Or, 'the best tuna meatballs.' In the last couple of weeks, pasta with tuna kept coming to my attention, and I developed a craving for it. This dish comes from Jamie's Italy which is a great book. He writes that he saw these made in Sicily with a combination of swordfish and tuna. The Sicilian influence is evident, I suppose, with the addition of cinnamon.
Fresh tuna is used rather than canned, but it is cooked first with pine nuts and cinnamon and then mixed with lemon juice, zest, breadcrumbs, grated parmigiana, oregano, parsley, and eggs. The mixture is formed into meatballs just smaller than a golf ball. Then, they are browned in olive oil and added to the tomato sauce.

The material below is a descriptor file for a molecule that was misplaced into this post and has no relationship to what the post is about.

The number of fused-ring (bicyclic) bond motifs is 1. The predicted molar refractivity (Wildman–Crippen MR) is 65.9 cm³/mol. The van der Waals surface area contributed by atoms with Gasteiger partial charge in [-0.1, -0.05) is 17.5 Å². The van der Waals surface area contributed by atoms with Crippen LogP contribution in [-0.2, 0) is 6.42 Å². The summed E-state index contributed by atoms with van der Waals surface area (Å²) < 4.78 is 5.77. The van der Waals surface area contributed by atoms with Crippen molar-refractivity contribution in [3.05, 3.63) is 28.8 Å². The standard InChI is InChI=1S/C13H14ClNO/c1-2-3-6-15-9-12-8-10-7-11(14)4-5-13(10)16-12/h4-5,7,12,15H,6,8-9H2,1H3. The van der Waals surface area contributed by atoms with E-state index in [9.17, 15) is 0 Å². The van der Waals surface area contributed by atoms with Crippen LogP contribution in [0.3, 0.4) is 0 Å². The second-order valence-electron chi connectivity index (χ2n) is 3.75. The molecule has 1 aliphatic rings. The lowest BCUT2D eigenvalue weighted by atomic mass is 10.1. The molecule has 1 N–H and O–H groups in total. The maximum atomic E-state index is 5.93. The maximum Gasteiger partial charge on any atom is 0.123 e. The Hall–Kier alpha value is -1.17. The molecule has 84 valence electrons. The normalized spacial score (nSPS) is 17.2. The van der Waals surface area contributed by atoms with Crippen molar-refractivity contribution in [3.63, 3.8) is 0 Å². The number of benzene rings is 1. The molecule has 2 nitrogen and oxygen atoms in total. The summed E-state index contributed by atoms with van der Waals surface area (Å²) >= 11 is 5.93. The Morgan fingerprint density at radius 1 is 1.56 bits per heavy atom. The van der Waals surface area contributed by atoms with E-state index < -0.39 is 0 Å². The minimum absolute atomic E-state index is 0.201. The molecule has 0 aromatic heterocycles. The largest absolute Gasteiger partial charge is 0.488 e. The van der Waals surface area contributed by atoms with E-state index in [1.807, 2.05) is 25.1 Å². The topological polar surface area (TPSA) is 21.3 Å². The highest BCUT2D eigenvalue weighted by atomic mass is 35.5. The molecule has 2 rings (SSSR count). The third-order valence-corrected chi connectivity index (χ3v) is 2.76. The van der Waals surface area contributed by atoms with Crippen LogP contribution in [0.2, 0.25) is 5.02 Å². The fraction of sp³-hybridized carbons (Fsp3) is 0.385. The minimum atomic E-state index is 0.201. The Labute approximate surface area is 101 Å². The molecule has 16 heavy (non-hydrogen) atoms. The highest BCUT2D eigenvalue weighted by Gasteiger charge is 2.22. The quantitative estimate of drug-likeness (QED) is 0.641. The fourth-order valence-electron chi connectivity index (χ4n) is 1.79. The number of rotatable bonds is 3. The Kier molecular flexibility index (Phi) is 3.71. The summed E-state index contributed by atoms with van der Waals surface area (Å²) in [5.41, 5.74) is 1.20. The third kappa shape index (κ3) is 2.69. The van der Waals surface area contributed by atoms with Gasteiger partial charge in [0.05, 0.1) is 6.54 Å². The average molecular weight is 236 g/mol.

It smelled delicious as it cooked, and I tasted crumbled bits of the meatballs as I removed them from the olive oil. The flavor of those little pieces was very good. However, when we sat down to full plates, we quickly realized that the lemon was slightly too present and the tuna was somewhat lost. I would make a few changes next time around. First, I always use homemade breadcrumbs which come from whole grain breads. In this case simple, white breadcrumbs would be better. Second, I would cut back on the lemon zest by about half. And, last, some crushed red pepper or cayenne added to the meatball mixture might be nice. I should have thought about the breadcrumbs being too wheaty, maybe the lemon I used was bigger than usual, and adding crushed red pepper might only have occurred to me because the flavor was off due to the first two issues. So, what do I know?The tuna meatballs were much less heavy than even ground turkey or chicken ones tend to be, and the basic tomato sauce was very good. I would make this again with changes. But, I’m still interested in trying some other takes on pasta with tuna.